The Center on Monday said over 67,000 cattle have died since the outbreak of the lumpy skin disease in July, prompting a massive effort to vaccinate cattle in over eight states with most cases of the disease.
Speaking to PTI, Animal Husbandry and Dairying Department Secretary Jatindra Nath Swain said states are currently using the ‘goat pox’ vaccine to control lumpy skin disease (LSD) in cattle.
The commercial launch of a new vaccine ‘Lumpi-ProVacInd’ for LSD, developed by two institutes of agri research body ICAR, will take the next “three-four months,” he said.
The lumpy skin disease has spread mainly in Gujarat, Rajasthan, Punjab, Haryana, Uttar Pradesh, Uttarakhand, Madhya Pradesh and Jammu & Kashmir. There are some stray cases in Andhra Pradesh and Andaman & Nicobar Islands.
“In Rajasthan, the number of deaths is 600-700 per day. But in other states, it is less than 100 in a single day,” he said, adding that the ministry has asked states to accelerate the vaccination process.
According to Mr Swain, the goat pox vaccine is “100 per cent effective” and already 1.5 crore doses have been administered in the affected states.
He also said there is a sufficient supply of goat pox vaccine in the country. Two companies are manufacturing this vaccine and they have the capacity to produce 4 crore doses a month.
The total cattle population is around 20 crore. Already, 1.5 crore goat pox doses have been given, he said.
While “only 1 ml dose” of the goat pox vaccine is sufficient to help fight LSD in areas where no case has been reported, doses of 3 ml each can be administered in cattle where an outbreak has been reported, he added.
With regard to the new vaccine, Swain said the commercial launch of “Lumpi-ProVacInd” would take the next “three-four months.” “The manufacturers will have to take permission from the Drugs Controller General of India (DCGI) for commercial production of the new vaccine. It will take the next 3-4 months for commercial launch,” he added.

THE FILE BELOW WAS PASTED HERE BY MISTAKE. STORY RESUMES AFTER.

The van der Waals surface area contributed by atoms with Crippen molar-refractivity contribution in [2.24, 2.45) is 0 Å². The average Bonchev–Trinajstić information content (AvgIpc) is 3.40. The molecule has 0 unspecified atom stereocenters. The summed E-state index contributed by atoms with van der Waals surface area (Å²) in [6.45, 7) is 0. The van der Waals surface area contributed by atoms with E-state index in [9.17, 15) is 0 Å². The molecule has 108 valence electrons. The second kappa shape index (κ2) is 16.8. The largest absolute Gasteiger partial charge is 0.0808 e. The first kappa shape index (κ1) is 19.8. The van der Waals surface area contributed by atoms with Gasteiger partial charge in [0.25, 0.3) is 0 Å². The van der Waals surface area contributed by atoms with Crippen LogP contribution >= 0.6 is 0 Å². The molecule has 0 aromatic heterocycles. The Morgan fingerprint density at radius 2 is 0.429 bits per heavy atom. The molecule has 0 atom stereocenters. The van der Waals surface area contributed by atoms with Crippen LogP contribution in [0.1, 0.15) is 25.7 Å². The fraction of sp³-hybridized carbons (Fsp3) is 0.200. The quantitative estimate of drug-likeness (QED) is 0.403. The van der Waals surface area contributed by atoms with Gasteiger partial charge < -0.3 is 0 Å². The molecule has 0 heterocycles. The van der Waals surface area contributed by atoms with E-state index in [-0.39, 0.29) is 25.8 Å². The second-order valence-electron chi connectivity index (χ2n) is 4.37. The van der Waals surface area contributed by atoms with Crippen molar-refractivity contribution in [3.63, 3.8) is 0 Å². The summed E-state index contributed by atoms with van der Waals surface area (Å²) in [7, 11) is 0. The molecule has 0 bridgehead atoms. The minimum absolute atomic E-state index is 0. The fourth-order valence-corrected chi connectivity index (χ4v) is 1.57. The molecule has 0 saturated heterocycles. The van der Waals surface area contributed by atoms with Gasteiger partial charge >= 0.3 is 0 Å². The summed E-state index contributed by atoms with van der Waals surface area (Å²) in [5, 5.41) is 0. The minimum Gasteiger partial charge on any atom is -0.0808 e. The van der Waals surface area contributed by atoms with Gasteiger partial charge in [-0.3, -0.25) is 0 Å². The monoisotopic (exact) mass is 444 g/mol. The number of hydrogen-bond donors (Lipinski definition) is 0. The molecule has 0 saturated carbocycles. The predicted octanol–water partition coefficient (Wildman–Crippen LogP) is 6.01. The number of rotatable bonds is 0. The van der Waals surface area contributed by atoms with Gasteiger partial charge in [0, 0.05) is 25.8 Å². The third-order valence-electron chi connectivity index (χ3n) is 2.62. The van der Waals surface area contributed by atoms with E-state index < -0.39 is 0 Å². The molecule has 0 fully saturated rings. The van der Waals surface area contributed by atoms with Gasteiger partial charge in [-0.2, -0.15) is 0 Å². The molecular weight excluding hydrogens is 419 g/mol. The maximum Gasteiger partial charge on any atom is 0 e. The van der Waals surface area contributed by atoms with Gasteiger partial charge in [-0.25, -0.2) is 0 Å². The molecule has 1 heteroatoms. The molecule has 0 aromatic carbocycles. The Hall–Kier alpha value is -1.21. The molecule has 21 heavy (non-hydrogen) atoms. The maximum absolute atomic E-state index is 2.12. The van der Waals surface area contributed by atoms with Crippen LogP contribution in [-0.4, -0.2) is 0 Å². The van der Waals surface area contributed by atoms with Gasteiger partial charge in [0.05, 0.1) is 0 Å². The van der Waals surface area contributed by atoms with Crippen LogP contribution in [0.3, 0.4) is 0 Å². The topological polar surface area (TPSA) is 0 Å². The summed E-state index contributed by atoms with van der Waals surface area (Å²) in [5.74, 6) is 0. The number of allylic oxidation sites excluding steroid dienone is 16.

On the impact of LSD on milk production, the managing director of Gujarat Cooperative Milk Marketing Federation (GCMMF), which markets dairy products under the Amul brand, RS Sodhi said there has been a marginal impact of 0.5 per cent on milk production in Gujarat.
The situation in Gujarat is under control because of the vaccination process, he added.
Mr Sodhi said the impact could be a little higher in other states. “The procurement of organized milk producers including Amul has gone down compared to the year-ago period. But this cannot be attributed to LSD. Unlike last year, unorganized players, sweet makers and hotels are aggressively procuring milk,” he said.
Mother Dairy MD Manish Bandlish said, “There is a minor impact on production in the overall scheme of things.” LSD entered India, Bangladesh and China in July 2019. Lumpy skin disease (LSD) is a contagious viral disease that affects cattle and causes fever, nodules on the skin and can also lead to death. The disease gets spread by mosquitoes, flies, lice, and wasps by direct contact among the cattle, and through contaminated food and water.
India, the world’s largest milk producer, had a cattle population of 192.5 million in 2019, as per the 19th Livestock census.
(Except for the headline, this story has not been edited by NDTV staff and is published from a syndicated feed.)